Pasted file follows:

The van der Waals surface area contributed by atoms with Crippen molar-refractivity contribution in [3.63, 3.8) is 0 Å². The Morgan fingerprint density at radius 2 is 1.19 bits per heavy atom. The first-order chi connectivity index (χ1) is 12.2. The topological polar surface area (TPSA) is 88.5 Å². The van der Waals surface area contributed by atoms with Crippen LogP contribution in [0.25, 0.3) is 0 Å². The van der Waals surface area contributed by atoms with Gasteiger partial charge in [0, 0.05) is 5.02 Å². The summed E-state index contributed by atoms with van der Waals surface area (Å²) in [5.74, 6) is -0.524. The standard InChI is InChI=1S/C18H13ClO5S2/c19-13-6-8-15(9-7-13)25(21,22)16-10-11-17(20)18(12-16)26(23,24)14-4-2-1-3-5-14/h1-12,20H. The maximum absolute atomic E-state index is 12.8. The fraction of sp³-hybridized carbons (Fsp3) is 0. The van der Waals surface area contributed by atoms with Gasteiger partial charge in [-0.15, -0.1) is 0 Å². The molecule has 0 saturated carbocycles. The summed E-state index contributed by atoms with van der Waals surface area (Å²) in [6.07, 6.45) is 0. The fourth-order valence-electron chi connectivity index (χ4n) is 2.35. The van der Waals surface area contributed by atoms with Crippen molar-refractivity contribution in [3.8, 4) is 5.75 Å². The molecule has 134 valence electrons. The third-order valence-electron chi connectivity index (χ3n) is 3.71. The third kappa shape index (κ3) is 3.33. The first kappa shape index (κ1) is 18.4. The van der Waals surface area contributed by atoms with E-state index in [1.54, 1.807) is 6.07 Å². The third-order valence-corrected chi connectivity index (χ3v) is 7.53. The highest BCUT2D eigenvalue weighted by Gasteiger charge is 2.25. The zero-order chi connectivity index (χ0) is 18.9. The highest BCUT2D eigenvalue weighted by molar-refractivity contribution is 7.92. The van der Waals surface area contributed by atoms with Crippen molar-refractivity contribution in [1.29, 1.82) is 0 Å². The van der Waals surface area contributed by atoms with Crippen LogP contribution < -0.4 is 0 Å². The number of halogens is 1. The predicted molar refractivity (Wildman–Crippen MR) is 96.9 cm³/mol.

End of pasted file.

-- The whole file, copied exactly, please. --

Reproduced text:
The van der Waals surface area contributed by atoms with Crippen molar-refractivity contribution in [3.63, 3.8) is 0 Å². The Morgan fingerprint density at radius 2 is 1.19 bits per heavy atom. The first-order chi connectivity index (χ1) is 12.2. The topological polar surface area (TPSA) is 88.5 Å². The van der Waals surface area contributed by atoms with Crippen LogP contribution in [0.25, 0.3) is 0 Å². The van der Waals surface area contributed by atoms with Gasteiger partial charge in [0, 0.05) is 5.02 Å². The summed E-state index contributed by atoms with van der Waals surface area (Å²) in [5.74, 6) is -0.524. The standard InChI is InChI=1S/C18H13ClO5S2/c19-13-6-8-15(9-7-13)25(21,22)16-10-11-17(20)18(12-16)26(23,24)14-4-2-1-3-5-14/h1-12,20H. The maximum absolute atomic E-state index is 12.8. The fraction of sp³-hybridized carbons (Fsp3) is 0. The van der Waals surface area contributed by atoms with Gasteiger partial charge in [-0.15, -0.1) is 0 Å². The molecule has 0 saturated carbocycles. The summed E-state index contributed by atoms with van der Waals surface area (Å²) in [6.07, 6.45) is 0. The fourth-order valence-electron chi connectivity index (χ4n) is 2.35. The van der Waals surface area contributed by atoms with Crippen molar-refractivity contribution in [3.8, 4) is 5.75 Å². The molecule has 134 valence electrons. The third-order valence-electron chi connectivity index (χ3n) is 3.71. The third kappa shape index (κ3) is 3.33. The first kappa shape index (κ1) is 18.4. The van der Waals surface area contributed by atoms with E-state index in [1.54, 1.807) is 6.07 Å². The third-order valence-corrected chi connectivity index (χ3v) is 7.53. The highest BCUT2D eigenvalue weighted by Gasteiger charge is 2.25. The zero-order chi connectivity index (χ0) is 18.9. The highest BCUT2D eigenvalue weighted by molar-refractivity contribution is 7.92. The van der Waals surface area contributed by atoms with Crippen molar-refractivity contribution in [1.29, 1.82) is 0 Å². The van der Waals surface area contributed by atoms with Crippen LogP contribution < -0.4 is 0 Å². The number of halogens is 1. The predicted molar refractivity (Wildman–Crippen MR) is 96.9 cm³/mol.